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β1-adrenergic antagonists and melatonin reset the clock and restore sleep in a circadian disorder, Smith-Magenis syndrome
  1. H De Leersnyder1,
  2. J L Bresson2,
  3. M-C de Blois1,
  4. J-C Souberbielle3,
  5. A Mogenet2,
  6. B Delhotal-Landes4,
  7. F Salefranque2,
  8. A Munnich1
  1. 1Department of Genetics and Unit INSERM 393, Hôf.pital Necker Enfants-Malades, 149 rue de Sevres, 75743 Paris Cedex 15, France
  2. 2Department of Paediatrics, Hôf.pital Necker Enfants-Malades, 149 rue de Sevres, 75743 Paris Cedex 15, France
  3. 3Department of Biology, Hôf.pital Necker Enfants-Malades, 149 rue de Sevres, 75743 Paris Cedex 15, France
  4. 4Department of Toxicology, Hôf.pital Ambroise Paré, Paris, France
  1. Correspondence to:
 Professor A Munnich, Département de Génétique et Unité INSERM 393, Hôf.pital Necker Enfants-Malades, 149 rue de Sévres, 75743 Paris Cedex 15, France;

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First described by Smith et al1 in 1982, Smith-Magenis syndrome (SMS) is a contiguous gene syndrome ascribed to interstitial deletions of chromosome 17p11.2. Clinical features include infantile hypotonia, characteristic craniofacial appearance, brachydactyly, short stature, ocular anomalies, deep, hoarse voice, early speech delay, mental retardation, and behavioural disturbances.2,3 Behavioural problems include hyperactivity, attention deficit, self-injury, temper tantrums, and major sleep disturbance.4 These symptoms have a major impact on the children and their families. The diagnosis is based on high resolution karyotype analysis and fluorescence in situ hybridisation (FISH).5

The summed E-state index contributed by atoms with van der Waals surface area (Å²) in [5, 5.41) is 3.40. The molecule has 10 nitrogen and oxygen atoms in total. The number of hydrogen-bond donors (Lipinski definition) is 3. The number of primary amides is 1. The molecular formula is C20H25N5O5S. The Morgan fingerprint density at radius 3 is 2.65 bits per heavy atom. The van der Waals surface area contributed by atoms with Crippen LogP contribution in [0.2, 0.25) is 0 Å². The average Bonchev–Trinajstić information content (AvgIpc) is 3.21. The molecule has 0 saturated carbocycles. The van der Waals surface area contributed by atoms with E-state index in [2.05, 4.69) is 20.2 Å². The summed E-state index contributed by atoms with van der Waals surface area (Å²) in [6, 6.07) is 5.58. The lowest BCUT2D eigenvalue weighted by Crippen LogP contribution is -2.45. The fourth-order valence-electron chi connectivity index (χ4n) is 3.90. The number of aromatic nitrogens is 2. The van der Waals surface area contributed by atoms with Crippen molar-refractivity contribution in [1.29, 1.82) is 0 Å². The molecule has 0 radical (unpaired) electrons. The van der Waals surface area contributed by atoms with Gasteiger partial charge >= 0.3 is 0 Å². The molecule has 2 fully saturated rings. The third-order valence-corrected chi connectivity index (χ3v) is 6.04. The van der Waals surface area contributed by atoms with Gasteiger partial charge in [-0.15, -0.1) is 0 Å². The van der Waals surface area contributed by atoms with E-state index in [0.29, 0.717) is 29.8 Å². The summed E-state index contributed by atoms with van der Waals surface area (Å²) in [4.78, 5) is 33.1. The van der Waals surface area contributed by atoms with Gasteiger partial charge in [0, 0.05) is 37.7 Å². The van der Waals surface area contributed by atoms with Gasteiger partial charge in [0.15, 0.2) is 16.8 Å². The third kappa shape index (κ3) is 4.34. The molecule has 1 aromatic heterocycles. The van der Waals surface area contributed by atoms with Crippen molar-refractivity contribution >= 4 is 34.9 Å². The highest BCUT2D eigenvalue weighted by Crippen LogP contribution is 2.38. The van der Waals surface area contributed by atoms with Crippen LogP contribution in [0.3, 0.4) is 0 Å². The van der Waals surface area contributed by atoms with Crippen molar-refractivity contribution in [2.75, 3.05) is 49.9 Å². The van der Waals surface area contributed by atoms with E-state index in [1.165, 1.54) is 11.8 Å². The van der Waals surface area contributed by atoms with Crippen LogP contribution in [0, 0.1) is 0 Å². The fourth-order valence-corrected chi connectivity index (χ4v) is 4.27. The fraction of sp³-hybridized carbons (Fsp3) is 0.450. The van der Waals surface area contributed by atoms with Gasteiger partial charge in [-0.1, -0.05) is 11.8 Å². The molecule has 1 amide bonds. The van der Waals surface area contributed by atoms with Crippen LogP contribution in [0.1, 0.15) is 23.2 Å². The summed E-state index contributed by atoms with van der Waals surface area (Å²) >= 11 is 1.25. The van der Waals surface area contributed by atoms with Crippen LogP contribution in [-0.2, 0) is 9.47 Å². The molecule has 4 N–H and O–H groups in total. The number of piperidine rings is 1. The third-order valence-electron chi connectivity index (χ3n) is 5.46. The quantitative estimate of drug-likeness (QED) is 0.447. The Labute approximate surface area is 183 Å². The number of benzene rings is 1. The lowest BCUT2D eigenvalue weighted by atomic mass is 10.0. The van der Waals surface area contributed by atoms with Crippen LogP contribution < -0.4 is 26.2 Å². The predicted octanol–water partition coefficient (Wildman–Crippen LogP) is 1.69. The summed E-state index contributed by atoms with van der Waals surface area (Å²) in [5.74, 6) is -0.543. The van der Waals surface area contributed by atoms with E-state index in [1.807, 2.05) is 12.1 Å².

Sleep disturbances occur in all cases and are predictive of maladaptive behaviour, increased by mental retardation and cognitive delay. The specific pattern of sleep disturbance in SMS includes early sleep onset, frequent awakenings, and early waking.6,7 Moreover, “sleep attacks” at the end of the day are consistent features of the disease and may represent the endogenous sleep onset of the patients. The children could therefore be regarded as having a sleep phase advance.

Normally, melatonin secretion increases soon after onset of darkness, peaks at midnight, and gradually falls during the second half of the night. Interestingly, all SMS patients display a phase shift of their circadian rhythm of melatonin, with a diurnal secretion of the hormone8–10 (fig 1). Tantrums and tiredness occur when melatonin rises in the morning and children have naps and sleep attacks when melatonin peaks at midday and in the evening. Sleep is fragmented with prolonged nocturnal awakenings and early waking when melatonin is low during the night (fig 1). This clinical and biological sleep phase advance supports the existence of an aberrant biological clock in SMS.

Figure 1

(A) Inversion of serum melatonin rhythm in SMS (solid lines) as compared to age matched controls (dotted lines). (B) Sleep-wake patterns correlated with melatonin …

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